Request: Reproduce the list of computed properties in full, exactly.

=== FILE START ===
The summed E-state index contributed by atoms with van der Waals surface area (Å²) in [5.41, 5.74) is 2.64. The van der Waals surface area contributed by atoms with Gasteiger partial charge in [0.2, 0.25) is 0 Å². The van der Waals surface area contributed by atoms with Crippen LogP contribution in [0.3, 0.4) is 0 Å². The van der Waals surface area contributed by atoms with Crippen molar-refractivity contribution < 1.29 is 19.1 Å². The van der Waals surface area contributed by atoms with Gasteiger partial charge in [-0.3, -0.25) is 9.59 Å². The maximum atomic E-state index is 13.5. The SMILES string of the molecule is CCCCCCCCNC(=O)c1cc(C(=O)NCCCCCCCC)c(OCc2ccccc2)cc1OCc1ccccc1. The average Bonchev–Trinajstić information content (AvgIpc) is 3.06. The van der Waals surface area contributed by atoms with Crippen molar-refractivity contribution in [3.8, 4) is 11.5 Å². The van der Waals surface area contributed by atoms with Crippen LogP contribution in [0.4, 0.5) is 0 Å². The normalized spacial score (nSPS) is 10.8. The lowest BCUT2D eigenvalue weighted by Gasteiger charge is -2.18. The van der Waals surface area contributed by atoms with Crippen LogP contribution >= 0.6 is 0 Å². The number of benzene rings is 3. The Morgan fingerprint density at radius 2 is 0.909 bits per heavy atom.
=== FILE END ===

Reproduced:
The summed E-state index contributed by atoms with van der Waals surface area (Å²) in [5.41, 5.74) is 2.64. The van der Waals surface area contributed by atoms with Gasteiger partial charge in [0.2, 0.25) is 0 Å². The van der Waals surface area contributed by atoms with Crippen LogP contribution in [0.3, 0.4) is 0 Å². The van der Waals surface area contributed by atoms with Crippen molar-refractivity contribution < 1.29 is 19.1 Å². The van der Waals surface area contributed by atoms with Gasteiger partial charge in [-0.3, -0.25) is 9.59 Å². The maximum atomic E-state index is 13.5. The SMILES string of the molecule is CCCCCCCCNC(=O)c1cc(C(=O)NCCCCCCCC)c(OCc2ccccc2)cc1OCc1ccccc1. The average Bonchev–Trinajstić information content (AvgIpc) is 3.06. The van der Waals surface area contributed by atoms with Crippen molar-refractivity contribution in [3.8, 4) is 11.5 Å². The van der Waals surface area contributed by atoms with Crippen LogP contribution in [0.4, 0.5) is 0 Å². The normalized spacial score (nSPS) is 10.8. The lowest BCUT2D eigenvalue weighted by Gasteiger charge is -2.18. The van der Waals surface area contributed by atoms with Crippen LogP contribution >= 0.6 is 0 Å². The number of benzene rings is 3. The Morgan fingerprint density at radius 2 is 0.909 bits per heavy atom.